In a separate incident four months later, there were calls for the BBC to sack Jeremy Clarkson, after the Top Gear host referred to Gordon Brown as a ‘one-eyed Scottish idiot’ at a press conference in Australia. ‘It is an absolute outrage of the worst kind,’ stormed the former Scotland minister George Foulkes. (Interestingly, there hadn’t been the same level of press coverage – indeed, no press coverage at all – when Paul Merton joked on television that, being Scottish, Brown was ‘too mean to have two eyes’.)
Then there were the regular controversies over content, none bigger than the BBC’s screening in 2005 of Jerry Springer: The Opera, a work that, said the Sunday Times, ‘portrayed Jesus as a homosexual and contained some 400 swear words, including c*** and f***’. The piece was a satire of the media, but the depictions of God, Jesus and Mary were seen by many Christians as blasphemous; there were protests outside BBC premises, and 50,000 complaints were received even before the broadcast.
And behind the scenes, management and senior broadcasters indulged in agonised navel-gazing, in much the same way as did the upper echelons of the Church of England. The BBC took its social role very seriously, wishing to shape the nation as well as to reflect it, but, like many who advocated decent, liberal values, was sometimes capable of displaying both smugness and guilt.
On the one hand, there was the radio presenter in Bristol, who was secretly recorded booking a cab and asking that it not be one with an Asian driver. She was horrified that some saw this as racism. ‘I work at the BBC,’ she insisted. ‘I’m far from racist.’ Her bosses were less sure and sacked her.
And on the other hand, there were the regular self-denunciations. The corporation was ‘too male, too white, too middle-class, too middle-aged and too southern’, its director general John Birt had said in 1993, and two decades on, the same complaints were still being heard, particularly about Radio 4, which stood accused, said London’s Evening Standard, ‘of being too old, too middle-class and too white’.
This was despite strenuous efforts to make the BBC more vibrantly diverse; it became, said Andrew Marr, the former political editor: ‘a publicly funded urban organisation with an abnormally large proportion of younger people, of people in ethnic minorities and almost certainly of gay people, compared with the population at large’. There was a limit to the diversity, however, and what didn’t seem so important was plurality of opinion; Sebastian Faulkes reflected that in the three decades he’d done work for the corporation, ‘I have never met a right-winger at the BBC’.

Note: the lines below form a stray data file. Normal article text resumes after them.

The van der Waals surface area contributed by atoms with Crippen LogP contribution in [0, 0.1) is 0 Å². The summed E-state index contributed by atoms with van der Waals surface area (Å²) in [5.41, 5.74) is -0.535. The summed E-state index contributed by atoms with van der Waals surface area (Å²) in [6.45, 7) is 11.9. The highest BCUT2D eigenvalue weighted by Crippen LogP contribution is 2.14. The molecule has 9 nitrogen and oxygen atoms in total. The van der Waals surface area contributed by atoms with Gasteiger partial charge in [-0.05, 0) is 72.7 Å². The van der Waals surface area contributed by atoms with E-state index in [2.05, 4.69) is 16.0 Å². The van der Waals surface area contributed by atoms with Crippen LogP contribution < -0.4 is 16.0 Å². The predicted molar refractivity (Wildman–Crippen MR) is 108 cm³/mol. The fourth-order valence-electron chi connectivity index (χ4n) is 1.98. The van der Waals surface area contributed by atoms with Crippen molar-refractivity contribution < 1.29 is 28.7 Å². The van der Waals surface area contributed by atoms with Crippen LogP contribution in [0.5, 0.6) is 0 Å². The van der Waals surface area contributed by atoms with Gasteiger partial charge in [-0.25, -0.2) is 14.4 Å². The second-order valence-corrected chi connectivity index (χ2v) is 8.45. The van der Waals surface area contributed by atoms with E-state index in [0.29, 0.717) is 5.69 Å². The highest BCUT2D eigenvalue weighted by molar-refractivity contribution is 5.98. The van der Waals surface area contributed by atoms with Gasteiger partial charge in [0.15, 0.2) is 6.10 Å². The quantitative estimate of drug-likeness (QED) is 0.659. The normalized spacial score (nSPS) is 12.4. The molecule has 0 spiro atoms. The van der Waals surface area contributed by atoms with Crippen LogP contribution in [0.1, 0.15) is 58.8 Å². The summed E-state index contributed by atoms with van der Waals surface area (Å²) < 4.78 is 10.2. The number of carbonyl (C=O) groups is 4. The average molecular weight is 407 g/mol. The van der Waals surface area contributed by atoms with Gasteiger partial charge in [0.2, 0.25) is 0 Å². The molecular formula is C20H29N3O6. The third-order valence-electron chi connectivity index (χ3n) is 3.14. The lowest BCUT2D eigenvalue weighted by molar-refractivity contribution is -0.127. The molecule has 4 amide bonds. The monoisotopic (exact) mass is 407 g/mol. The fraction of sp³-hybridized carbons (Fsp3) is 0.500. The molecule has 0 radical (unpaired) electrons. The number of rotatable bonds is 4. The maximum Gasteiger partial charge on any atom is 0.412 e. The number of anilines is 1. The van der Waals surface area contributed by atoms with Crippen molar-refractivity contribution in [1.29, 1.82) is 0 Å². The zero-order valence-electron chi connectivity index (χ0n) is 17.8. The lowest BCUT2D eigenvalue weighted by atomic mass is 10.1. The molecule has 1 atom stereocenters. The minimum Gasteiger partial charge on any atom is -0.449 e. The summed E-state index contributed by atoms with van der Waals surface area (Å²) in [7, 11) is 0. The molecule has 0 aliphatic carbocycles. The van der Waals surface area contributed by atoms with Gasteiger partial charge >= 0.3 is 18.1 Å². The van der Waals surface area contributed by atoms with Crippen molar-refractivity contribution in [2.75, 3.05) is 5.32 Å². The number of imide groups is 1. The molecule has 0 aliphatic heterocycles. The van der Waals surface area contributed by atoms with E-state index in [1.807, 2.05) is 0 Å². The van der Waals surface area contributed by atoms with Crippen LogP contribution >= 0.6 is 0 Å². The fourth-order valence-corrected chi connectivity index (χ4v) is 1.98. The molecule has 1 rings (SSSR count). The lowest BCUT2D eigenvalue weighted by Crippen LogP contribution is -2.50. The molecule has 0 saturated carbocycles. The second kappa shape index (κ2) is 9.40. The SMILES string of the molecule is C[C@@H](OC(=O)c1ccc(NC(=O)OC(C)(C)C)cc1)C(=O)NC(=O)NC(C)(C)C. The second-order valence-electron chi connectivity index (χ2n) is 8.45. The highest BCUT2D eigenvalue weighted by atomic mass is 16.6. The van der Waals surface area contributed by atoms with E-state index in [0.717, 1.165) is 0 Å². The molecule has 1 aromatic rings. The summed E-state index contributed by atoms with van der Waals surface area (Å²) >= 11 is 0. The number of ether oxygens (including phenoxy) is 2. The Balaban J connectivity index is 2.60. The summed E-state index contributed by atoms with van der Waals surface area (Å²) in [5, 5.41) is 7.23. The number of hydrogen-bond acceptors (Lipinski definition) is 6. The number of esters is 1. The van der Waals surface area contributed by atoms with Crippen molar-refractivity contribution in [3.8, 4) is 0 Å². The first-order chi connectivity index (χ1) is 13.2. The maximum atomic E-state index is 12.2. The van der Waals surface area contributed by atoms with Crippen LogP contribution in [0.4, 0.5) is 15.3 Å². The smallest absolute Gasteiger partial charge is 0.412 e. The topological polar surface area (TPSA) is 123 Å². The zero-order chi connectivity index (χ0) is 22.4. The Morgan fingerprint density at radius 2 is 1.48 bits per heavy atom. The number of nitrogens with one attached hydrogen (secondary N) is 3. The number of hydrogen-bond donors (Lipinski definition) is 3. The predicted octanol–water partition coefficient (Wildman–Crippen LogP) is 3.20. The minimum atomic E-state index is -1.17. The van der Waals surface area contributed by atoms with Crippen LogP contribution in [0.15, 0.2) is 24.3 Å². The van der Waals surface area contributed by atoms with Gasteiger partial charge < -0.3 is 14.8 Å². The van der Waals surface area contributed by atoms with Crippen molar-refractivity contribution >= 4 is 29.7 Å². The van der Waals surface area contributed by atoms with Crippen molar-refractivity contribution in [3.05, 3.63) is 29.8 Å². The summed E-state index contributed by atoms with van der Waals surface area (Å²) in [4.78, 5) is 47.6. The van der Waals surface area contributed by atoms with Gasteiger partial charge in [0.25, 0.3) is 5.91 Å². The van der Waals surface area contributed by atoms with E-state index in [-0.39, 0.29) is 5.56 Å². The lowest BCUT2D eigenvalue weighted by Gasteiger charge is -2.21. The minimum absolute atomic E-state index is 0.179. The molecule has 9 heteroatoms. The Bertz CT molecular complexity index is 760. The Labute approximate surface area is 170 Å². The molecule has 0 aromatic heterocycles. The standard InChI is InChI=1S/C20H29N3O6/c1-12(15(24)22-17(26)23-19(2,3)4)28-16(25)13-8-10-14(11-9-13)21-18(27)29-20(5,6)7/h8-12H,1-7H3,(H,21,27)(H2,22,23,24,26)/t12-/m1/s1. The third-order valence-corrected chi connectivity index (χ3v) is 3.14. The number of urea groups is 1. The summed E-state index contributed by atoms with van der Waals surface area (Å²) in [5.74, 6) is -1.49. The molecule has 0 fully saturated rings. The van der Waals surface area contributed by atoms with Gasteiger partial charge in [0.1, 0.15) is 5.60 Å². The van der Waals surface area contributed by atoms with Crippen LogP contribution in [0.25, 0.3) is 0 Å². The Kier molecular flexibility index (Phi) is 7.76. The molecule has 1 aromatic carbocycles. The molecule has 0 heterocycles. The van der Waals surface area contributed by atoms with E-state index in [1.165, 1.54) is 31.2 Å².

Being the BBC, it commissioned a sitcom, W1A, mocking its own culture of well-meaning, inefficient bureaucrats, and parodying the vacuous prattle of media management. ‘What is the BBC for?’ worries its newly appointed head of values, while another character is puzzled by the promotion of approved minorities in pursuit of social engineering: ‘Now we’re driving things up all over the place. I thought we were reflecting things…’
Despite all the furrowed brows, the one thing the BBC could always be counted on to deliver was a big set-piece royal occasion. So, after a difficult few years, the Diamond Jubilee should have been a chance for the BBC to redeem itself in public eyes. Unfortunately, it didn’t work out.
The centrepiece of the celebrations was a pageant on the River Thames, with the world’s largest ever parade of boats, 670 of them: pleasure-boats and narrow-boats, barges and launches, war ships, steam ships, Dunkirk little ships, rowing-boats, fishing boats, Dragon boats, gondolas, skiffs and canoes. It was touching and impressive. But it was also very, very slow. Not the kind of thing that appealed to makers of modern television.
The BBC coverage was helmed not by one of what Tony Benn used to call the ‘hereditary Dimblebys’, but by newsreader Sophie Raworth and former Blue Peter presenter Matt Baker, and it was all generally considered to be a bit lightweight.
‘Was it just me, or did the Beeb’s coverage of the Jubilee Big Boat Challenge feel like a five-hour episode of The One Show?’ tweeted Jonathan Ross (now relocated to ITV). It was ‘dire’ and ‘undignified’, wrote columnists on the Daily Telegraph, ‘ignorant and inane’ according to the Daily Express. It spent too much time talking to celebrities, enthusing about the ‘amazing atmosphere’, and getting basic things wrong (it referred to Her Majesty as Her Royal Highness; it failed to correct a comment that the milliner who made Princess Kate’s hat had also ‘made Nelson’s hat for Waterloo’). ‘Has the BBC ever presented a more mind-numbingly tedious programme in its history?’ wondered Stephen Fry.
There was no doubt, though, that the Queen and the institution of royalty came across well. Historian David Starkey concluded that the monarchy looked good ‘because, bluntly, everyone else looks so bad – politicians, the media, the Church, all in crisis…’